Boris Johnson's India visa plans slammed in PMQS
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British expats have to adapt to a new culture, learn a new language and integrate in a new country quickly. Relocating to another country may sound like a dream, but there are a lot of changes to take into account.
Lauren quit her job in England to move to India and be with her now husband.
She said: “I love it here but unfortunately, it’s not always lotuses and marigold.”
Planning to stay in India “forever”, Lauren believed “in 20 or even 50 years’ time, children are still going to shout ‘foreigner!’ at me”.
Her life in India could not be any more different to her life in the UK.
Lauren now lives with her in-laws, something she said was “the common thing to do in India after marriage”.
She also quit her job as a pharmacist and is now “officially a ‘housewife’”.
Moving to India was not the easiest for Lauren, who said: “The city I live, Nagpur, doesn’t have many foreign faces but I have managed to find another English lady married to an Indian.
“I think it is important to be able to socialise with other expats if you move to a foreign land, a small piece of home.”
She also had trouble with the language and said: “I find the language barrier has been the most deflating and isolating factor, especially as the people I live with struggle with English.
“I don’t know what is going on a lot of the time, when everyone else is laughing- I am clueless.”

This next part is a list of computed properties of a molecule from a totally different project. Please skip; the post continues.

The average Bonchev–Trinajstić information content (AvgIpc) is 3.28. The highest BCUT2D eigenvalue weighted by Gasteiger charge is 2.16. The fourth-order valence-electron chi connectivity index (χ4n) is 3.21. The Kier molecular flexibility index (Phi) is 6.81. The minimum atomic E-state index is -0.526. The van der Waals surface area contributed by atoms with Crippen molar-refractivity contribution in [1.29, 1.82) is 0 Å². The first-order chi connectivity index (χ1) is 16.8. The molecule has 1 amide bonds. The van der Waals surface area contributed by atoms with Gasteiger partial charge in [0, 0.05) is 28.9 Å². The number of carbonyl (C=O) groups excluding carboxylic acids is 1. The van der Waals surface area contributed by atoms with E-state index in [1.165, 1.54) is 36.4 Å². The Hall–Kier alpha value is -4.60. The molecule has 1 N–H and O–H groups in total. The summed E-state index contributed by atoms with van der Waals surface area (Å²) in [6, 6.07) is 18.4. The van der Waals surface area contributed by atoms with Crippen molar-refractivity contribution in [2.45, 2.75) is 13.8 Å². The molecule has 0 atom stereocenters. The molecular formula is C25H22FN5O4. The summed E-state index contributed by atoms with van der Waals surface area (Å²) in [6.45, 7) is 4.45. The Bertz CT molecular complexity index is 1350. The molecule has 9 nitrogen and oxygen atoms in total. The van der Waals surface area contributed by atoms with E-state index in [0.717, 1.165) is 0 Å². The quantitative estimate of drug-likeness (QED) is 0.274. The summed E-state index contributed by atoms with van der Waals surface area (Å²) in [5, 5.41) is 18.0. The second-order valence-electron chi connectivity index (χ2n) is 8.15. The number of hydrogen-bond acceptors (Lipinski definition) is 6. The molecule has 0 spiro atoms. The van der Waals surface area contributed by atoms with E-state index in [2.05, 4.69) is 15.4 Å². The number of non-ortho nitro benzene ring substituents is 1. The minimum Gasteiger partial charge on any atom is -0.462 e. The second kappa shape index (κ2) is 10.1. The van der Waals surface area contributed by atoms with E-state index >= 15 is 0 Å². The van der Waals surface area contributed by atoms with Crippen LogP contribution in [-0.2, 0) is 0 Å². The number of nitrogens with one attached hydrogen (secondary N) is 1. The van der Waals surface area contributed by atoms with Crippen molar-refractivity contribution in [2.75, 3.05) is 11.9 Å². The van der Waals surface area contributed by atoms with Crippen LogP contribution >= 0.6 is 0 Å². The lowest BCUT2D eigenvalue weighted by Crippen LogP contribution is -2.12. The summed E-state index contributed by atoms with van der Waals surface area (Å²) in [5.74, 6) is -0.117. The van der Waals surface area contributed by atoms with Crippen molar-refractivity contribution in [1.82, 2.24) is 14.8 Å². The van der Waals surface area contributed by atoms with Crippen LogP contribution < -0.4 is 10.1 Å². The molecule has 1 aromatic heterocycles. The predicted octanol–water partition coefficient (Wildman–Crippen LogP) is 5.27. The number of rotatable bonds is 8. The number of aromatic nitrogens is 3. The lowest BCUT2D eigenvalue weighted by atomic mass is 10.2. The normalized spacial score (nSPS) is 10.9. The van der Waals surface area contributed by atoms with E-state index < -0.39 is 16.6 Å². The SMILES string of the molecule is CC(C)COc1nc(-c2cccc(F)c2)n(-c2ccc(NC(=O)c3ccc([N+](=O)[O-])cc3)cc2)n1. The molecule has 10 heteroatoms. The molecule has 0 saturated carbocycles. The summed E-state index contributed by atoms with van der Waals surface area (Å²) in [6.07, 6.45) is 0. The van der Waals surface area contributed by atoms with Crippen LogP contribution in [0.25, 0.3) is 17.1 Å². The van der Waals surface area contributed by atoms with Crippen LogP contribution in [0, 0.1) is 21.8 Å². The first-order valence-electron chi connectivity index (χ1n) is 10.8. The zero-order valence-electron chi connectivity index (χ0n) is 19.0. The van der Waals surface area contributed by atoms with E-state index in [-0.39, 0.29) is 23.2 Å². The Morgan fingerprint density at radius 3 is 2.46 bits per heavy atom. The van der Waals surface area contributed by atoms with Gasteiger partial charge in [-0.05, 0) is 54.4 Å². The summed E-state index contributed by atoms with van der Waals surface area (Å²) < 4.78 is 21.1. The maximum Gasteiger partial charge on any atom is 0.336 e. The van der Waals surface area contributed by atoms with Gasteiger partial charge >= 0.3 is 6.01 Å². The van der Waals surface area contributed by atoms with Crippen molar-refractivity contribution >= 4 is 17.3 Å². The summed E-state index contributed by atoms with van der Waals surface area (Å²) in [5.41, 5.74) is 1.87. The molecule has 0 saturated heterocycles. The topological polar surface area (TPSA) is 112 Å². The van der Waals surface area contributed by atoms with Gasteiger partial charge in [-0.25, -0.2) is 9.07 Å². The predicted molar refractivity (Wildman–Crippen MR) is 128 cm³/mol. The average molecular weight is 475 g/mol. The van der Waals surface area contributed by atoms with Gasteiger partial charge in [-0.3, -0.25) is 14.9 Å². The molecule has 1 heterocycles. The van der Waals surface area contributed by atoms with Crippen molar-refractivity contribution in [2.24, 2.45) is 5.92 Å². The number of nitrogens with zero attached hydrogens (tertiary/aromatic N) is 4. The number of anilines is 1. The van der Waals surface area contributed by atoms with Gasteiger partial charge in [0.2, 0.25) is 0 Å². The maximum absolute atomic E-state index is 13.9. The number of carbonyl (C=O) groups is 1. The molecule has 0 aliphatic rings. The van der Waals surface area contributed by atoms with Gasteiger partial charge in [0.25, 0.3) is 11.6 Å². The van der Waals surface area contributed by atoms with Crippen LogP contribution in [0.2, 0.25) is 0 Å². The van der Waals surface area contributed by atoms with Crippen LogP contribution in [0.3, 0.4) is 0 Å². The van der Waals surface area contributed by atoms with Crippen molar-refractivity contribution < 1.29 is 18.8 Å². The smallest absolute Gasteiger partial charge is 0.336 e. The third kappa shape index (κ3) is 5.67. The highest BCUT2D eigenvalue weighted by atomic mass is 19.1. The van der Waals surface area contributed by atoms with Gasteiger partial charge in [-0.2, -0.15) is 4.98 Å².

Indian culture was also a bit of a shock for the Briton.
She said: “The Indian definition of personal space is walking into your bedroom without knocking… so no walking around in your underwear without locking the door.”
She explained the hardest thing about her move were “isolation and lack of privacy”.
She continued: “Living with my in-laws and having two maids means I can never cook in the kitchen alone, eat a meal with just my husband or even sit and watch the TV alone.
“I love my own company so this has been difficult.”
The lack of privacy may also come from Lauren being an expat, as people around her were curious.
She warned other expats: “Be prepared for people looking at you and tell you that you are a foreigner.
“I like to look down at myself in shock when people shout it at me, as if I didn’t know I was a foreigner already.”
She also mentioned she felt “uncomfortable sometimes as foreigners often get a lot of unwanted attention in India”.
While Lauren planned to stay in India, she missed family and friends, and said she was certain on her next visit to England she would be “hot footing it to the closest supermarket and buying cheddar cheese and Branston pickle”.
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